What is a 0% Balance Transfer Card?
Getting a credit card is like any other form of borrowing. You may be offered the opportunity to borrow interest free for a certain length of time, or you might be given benefits and perks to help you make a decision on which card to choose, but for the most part, you’ll be expected to pay back any money you owe, through monthly repayments, on time and with interest.
A higher interest rate means it could take you longer to pay back as you’ll need to chip away at the interest too and if you have several cards, including store cards, each with their own debt and interest rate, then reducing the amount of interest you pay can help you clear debts more quickly. It will also help reduce the cost of borrowing overall.
This is where a balance transfer card can help. Consolidating credit card debt and choosing a low-interest rate can help you clear your debt more quickly. Paying no interest at all through a 0% balance transfer card means the money you owe stops growing and you can concentrate on clearing your debt.
Want to know more? Here’s how it works...
What is a balance transfer card?
A balance transfer card is a card that allows you to transfer your debts from one or more credit cards to another. This consolidates those debts so that you’re only paying one repayment each month. If you search for the card with the lowest interest rate, you can ensure that any interest you do pay is at a minimum. You may be asked to pay a percentage of your balance upfront as a transfer fee but could end up paying much less in the long run to clear your debt. A lot of providers offer a 0% balance transfer card for periods of a few months and up to three years, which could really take the pressure off you. This means that you won’t pay any interest on your debt until that deal expires.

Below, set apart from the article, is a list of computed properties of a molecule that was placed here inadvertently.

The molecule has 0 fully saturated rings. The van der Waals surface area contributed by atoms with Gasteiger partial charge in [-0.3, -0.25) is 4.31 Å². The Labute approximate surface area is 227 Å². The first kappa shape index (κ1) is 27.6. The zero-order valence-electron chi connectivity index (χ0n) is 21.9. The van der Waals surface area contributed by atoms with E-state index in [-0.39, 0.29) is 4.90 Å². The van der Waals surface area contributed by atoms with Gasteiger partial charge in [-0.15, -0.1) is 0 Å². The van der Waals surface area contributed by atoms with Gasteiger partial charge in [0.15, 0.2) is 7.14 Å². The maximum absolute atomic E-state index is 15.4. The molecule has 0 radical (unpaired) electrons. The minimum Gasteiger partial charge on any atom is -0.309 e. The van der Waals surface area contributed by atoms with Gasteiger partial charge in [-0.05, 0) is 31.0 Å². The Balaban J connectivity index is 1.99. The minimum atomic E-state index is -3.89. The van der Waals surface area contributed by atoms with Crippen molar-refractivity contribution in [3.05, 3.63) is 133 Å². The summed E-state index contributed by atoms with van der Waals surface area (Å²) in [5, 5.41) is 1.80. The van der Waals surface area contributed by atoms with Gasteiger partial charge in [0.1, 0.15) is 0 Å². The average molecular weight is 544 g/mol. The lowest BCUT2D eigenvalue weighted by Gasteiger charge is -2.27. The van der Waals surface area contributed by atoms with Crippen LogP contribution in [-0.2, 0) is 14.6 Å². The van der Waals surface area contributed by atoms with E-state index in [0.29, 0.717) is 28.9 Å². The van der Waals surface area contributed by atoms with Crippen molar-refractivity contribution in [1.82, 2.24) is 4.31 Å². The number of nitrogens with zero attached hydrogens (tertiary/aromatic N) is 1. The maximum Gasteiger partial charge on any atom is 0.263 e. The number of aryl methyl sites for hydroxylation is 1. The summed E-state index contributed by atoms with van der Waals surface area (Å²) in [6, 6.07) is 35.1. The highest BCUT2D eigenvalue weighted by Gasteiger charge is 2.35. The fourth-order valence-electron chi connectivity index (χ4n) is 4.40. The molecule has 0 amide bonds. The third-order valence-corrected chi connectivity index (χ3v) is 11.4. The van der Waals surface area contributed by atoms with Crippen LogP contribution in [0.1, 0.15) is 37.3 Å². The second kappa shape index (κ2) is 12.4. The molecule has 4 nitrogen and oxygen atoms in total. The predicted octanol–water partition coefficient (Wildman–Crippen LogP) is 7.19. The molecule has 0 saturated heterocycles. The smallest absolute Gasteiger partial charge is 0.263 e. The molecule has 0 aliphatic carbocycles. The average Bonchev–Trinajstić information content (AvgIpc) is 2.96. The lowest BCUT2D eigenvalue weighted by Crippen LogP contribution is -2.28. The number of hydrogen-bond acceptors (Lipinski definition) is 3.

How a balance transfer card works
You’ll need to pay at least your minimum payment every month to retain special rates, avoid charges, protect your credit rating and ensure you’re reducing your debt. With this in mind, the best way to take advantage of how a balance transfer card works is to calculate how long your special rate lasts for and divide the total sum you owe (including transfer fee) by the number of months you have to clear it. By treating your credit card debt like a personal loan with fixed payments, you will then have confidence that you’ll owe no money before any higher interest rate kicks in.
Be aware of time and credit limits
There are some rules you need to be aware of if you’d like to carry out a balance transfer. You’ll often be required to complete a transfer within a certain time period of opening the card in order to qualify for special rates and you won’t usually be able to transfer a balance from the same card provider onto a new card.
Your card provider will set your credit limit based on your credit profile and you won’t necessarily be granted a limit that will allow you to transfer your full balance from another card or multiple card balances. It’s also important to know that most card providers cap the percentage of your credit limit that you can take up with transfers, usually around 80-90%.